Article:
Sydney – The viral ad begins with a man repainting a towering concrete barrier. “Today marks 10 years since our once united nation was divided by the Great State Walls,” a TV presenter announces.
The year is 2031, and for reasons unnamed but assumed to be the coronavirus, Australia’s states and territories have gotten used to being cut off from each other. At one point, a young girl in New South Wales stares at the wall with scared eyes and asks her mother what’s on the other side.
“They’re called Queenslanders,” she says.
The ad, released this week by Meat and Livestock Australia, is intended to show the unifying powers of a good lamb chop (one is eventually passed through a crack in the wall). It has punched a nerve and provided a needed laugh, as Australia’s states and territories seem to be disowning each other, wielding hair-trigger border closures that lock out both the coronavirus and fellow Australians.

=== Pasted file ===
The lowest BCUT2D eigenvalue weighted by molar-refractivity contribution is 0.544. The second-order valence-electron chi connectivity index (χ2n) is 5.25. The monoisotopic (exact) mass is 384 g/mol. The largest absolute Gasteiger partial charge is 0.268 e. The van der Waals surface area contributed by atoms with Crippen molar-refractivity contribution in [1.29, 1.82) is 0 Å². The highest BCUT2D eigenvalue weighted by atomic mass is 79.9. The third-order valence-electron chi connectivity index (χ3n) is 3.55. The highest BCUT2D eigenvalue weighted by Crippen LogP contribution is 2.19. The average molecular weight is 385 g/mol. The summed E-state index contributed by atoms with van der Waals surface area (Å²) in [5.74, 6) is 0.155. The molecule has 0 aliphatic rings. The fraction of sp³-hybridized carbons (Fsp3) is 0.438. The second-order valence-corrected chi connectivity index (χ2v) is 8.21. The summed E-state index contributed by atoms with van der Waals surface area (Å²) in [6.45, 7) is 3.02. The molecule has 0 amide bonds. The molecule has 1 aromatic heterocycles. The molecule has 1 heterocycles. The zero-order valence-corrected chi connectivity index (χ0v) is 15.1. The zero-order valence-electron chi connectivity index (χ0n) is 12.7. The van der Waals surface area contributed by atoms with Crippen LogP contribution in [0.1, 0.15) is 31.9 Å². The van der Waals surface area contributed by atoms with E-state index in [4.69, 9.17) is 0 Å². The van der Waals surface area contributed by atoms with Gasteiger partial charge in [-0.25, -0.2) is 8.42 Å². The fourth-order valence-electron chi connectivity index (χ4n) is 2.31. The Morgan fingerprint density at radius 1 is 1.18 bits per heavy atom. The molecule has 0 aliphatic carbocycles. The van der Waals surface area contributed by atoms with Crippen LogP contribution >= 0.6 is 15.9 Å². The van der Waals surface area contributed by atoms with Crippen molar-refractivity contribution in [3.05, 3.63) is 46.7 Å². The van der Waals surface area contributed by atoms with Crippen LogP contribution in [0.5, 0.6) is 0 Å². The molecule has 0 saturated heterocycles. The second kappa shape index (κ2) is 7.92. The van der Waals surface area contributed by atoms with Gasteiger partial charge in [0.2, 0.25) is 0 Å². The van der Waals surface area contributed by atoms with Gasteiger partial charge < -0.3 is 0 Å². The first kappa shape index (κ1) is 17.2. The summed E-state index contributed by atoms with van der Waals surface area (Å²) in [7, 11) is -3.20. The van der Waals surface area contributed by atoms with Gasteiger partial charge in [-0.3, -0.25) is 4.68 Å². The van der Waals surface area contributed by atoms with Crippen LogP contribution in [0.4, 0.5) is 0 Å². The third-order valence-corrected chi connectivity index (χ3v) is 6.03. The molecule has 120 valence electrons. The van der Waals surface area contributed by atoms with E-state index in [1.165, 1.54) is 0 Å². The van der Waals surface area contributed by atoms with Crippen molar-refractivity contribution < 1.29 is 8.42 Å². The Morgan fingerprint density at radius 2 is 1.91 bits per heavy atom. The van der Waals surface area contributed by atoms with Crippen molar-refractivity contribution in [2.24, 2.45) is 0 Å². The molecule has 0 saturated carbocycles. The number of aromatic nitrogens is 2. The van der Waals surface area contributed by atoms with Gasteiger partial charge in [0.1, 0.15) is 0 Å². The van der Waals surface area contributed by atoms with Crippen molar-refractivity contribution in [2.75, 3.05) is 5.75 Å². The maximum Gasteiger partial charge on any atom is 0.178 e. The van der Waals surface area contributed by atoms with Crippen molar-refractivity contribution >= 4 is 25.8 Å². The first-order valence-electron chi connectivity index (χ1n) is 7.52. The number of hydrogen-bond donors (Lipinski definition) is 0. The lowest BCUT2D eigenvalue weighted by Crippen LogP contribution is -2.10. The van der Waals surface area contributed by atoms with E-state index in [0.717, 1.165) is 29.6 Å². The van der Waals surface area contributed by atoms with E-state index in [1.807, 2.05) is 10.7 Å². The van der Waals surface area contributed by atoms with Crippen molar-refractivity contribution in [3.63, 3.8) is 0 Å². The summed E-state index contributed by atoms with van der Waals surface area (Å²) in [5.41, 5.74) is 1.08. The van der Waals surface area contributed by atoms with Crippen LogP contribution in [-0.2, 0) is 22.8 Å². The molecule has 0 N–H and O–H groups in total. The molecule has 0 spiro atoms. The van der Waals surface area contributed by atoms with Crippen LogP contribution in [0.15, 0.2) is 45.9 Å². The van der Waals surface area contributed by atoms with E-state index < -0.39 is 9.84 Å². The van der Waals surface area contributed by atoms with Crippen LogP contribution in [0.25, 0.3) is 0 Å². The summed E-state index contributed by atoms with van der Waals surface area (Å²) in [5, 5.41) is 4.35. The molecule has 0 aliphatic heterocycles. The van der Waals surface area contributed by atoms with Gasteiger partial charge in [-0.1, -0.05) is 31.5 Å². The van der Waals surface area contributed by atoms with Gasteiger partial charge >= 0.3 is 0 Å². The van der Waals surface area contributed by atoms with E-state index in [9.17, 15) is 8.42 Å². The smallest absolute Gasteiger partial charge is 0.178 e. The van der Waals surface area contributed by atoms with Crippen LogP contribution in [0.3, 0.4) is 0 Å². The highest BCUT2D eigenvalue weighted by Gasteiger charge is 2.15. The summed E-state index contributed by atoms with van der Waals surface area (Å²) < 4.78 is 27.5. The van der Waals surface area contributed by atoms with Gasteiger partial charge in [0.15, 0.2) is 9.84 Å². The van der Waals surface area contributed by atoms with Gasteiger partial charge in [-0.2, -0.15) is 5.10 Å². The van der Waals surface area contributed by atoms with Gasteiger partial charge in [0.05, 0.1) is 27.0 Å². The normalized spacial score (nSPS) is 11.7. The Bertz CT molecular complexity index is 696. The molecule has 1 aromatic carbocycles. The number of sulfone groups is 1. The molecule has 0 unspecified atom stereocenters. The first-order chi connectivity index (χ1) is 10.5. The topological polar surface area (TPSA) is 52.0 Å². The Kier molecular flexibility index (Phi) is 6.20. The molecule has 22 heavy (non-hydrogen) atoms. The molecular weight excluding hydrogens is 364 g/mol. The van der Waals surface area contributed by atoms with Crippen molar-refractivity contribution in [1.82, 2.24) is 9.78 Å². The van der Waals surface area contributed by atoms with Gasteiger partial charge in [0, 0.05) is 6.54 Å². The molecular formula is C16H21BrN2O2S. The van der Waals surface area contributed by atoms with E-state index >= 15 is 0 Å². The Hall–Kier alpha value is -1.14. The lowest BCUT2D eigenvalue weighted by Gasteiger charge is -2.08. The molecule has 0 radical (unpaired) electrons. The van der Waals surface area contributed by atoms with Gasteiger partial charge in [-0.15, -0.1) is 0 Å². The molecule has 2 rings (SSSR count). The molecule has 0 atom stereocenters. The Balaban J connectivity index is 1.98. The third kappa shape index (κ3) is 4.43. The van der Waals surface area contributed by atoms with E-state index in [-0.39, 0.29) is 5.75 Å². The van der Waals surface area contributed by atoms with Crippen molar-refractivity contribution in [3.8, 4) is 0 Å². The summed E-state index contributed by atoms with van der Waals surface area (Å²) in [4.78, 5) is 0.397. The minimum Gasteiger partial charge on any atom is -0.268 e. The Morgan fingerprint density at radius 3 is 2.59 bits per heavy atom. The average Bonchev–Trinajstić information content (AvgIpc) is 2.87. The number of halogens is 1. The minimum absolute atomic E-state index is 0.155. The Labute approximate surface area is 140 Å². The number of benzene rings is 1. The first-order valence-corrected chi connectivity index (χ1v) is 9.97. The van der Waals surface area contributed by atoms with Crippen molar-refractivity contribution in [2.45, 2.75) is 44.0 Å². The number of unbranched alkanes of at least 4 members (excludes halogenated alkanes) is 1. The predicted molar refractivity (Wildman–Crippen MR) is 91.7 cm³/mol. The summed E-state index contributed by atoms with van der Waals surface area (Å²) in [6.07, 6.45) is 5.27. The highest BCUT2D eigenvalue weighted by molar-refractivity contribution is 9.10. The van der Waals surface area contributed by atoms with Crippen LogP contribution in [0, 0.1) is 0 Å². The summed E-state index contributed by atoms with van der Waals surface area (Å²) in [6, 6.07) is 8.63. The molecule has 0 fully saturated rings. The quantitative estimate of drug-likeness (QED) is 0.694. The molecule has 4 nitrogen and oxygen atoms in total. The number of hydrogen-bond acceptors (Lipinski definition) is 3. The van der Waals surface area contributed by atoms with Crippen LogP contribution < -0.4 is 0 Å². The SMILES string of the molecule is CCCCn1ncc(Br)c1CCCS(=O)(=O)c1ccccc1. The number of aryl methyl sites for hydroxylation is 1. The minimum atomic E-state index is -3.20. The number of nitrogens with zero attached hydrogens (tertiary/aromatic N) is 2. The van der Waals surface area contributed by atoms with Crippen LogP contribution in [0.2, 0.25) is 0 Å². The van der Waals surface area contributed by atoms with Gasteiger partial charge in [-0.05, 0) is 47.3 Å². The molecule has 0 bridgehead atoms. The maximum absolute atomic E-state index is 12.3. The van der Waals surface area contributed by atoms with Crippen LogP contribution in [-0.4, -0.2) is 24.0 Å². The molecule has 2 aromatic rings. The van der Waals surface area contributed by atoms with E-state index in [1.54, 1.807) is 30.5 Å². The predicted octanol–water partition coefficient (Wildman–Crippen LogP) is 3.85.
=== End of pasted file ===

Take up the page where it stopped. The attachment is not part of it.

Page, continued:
No democratic country in the world — especially no nation with fewer than 30,000 cases since the pandemic started — has gone quite so far in restricting movement across its own cities and regions to keep the contagion in check. Italy has at times restricted travel between its north and south. California, Connecticut, New York and some other U.S. states have tried to roll out restrictions on domestic arrivals.
But for most Australians, interstate travel has been off-limits for much of the past year, unless the person gets a government exemption and pays for 14 days in hotel quarantine. Fines and the threat of jail time have become standard. And just when things started to ease, a small outbreak in Sydney last month led to another clampdown, which has kept families apart, created huge traffic jams and generally exasperated a country of 25 million people who really love to wander during the holidays and peak summer months.